Results Over a median follow-up of 12.7 years, 138/11 599 (1%), 293/5587 (5%), 538/5190 (10%), and 412/2299 (18%) of young, middle aged, old, and elderly participants, respectively, developed heart failure. In young participants, 32% (n=44) of heart failure cases were classified as heart failure with preserved ejection fraction compared with 43% (n=179) in elderly participants. Risk factors including hypertension, diabetes, current smoking history, and previous myocardial infarction conferred greater relative risk in younger compared with older participants (P for interaction <0.05 for all). For example, hypertension was associated with a threefold increase in risk of future heart failure in young participants (hazard ratio 3.02, 95% confidence interval 2.10 to 4.34; P<0.001) compared with a 1.4-fold risk in elderly participants (1.43, 1.13 to 1.81; P=0.003). The absolute risk for developing heart failure was lower in younger than in older participants with and without risk factors. Importantly, known risk factors explained a greater proportion of overall population attributable risk for heart failure in young participants (75% v 53% in elderly participants), with better model performance (C index 0.79 v 0.64). Similarly, the population attributable risks of obesity (21% v 13%), hypertension (35% v 23%), diabetes (14% v 7%), and current smoking (32% v 1%) were higher in young compared with elderly participants.

Conclusions Despite a lower incidence and absolute risk of heart failure among younger compared with older people, the stronger association and greater attributable risk of modifiable risk factors among young participants highlight the importance of preventive efforts across the adult life course.

Introduction

Heart failure affects up to one in five adults during their lifetime and is associated with considerable mortality and morbidity, despite advances in management.123 Although most of the burden of heart failure is borne by people aged 65 years or over, recent reports from Denmark and Sweden show an increase in the incidence of heart failure particularly among younger people.456 Data from the Swedish conscript registry suggest that an increase in the prevalence of risk factors for heart failure, particularly obesity, at a young age is responsible for this increasing burden of heart failure early in life.4 This is in line with several reports on patients with prevalent heart failure, whereby younger patients with heart failure (both with a reduced pumping function (heart failure with reduced ejection fraction) and a reduced filling function (heart failure with preserved ejection fraction)) were more often non-white, obese men with diabetes, with a relatively lower prevalence of other non-cardiac comorbidities.7891011 Taken together, these findings suggest that important age differences in clinical phenotypes might exist among patients with heart failure.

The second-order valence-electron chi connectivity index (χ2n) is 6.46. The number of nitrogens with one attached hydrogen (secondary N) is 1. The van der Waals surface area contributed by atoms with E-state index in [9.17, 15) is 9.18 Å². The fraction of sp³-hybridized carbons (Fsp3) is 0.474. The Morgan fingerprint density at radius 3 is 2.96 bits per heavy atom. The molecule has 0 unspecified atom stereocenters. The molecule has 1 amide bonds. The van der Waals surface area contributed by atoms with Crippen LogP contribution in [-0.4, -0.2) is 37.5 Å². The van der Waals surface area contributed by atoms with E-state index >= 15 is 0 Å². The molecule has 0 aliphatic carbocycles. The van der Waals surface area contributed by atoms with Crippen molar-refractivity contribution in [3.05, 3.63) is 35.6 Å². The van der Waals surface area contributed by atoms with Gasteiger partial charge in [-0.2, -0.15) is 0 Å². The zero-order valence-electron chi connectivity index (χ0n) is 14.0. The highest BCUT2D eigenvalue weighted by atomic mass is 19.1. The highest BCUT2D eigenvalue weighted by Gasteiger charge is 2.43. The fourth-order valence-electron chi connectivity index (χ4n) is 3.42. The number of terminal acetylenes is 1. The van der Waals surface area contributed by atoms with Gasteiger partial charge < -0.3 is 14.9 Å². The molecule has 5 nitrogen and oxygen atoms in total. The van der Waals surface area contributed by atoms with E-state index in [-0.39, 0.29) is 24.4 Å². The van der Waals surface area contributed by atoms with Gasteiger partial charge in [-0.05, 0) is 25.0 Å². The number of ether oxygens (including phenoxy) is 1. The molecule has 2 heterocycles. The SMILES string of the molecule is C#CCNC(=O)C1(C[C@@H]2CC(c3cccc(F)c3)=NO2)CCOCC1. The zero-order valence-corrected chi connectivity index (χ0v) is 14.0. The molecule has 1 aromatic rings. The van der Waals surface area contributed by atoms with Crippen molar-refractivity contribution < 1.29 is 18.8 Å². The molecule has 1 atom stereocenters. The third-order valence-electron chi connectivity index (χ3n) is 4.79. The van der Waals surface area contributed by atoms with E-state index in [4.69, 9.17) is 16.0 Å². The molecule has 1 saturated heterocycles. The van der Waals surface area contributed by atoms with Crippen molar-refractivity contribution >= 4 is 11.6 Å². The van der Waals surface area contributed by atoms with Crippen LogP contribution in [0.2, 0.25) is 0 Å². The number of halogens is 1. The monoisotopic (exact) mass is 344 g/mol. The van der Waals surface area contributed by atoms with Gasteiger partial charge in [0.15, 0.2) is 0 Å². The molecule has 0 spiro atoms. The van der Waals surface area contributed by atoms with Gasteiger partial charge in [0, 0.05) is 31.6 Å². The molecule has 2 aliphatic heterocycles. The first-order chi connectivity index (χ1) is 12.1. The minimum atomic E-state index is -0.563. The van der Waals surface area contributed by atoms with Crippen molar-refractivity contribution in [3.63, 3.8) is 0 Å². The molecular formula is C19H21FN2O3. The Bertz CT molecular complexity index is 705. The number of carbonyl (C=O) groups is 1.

In this context, we sought to examine whether age modified the effect of traditional risk factors on the development of future heart failure. Specifically, we sought to identify the age dependent incidence of new onset heart failure, heart failure with reduced ejection fraction, and heart failure with preserved ejection fraction; investigate the differential association of risk factors with new onset heart failure; and study the relative contribution of risk factors to the incidence of heart failure according to age strata. Understanding age dependent differences in risk factors leading up to development of heart failure may shed light on observed differences in clinical phenotypes across age and ultimately may inform future preventive strategies.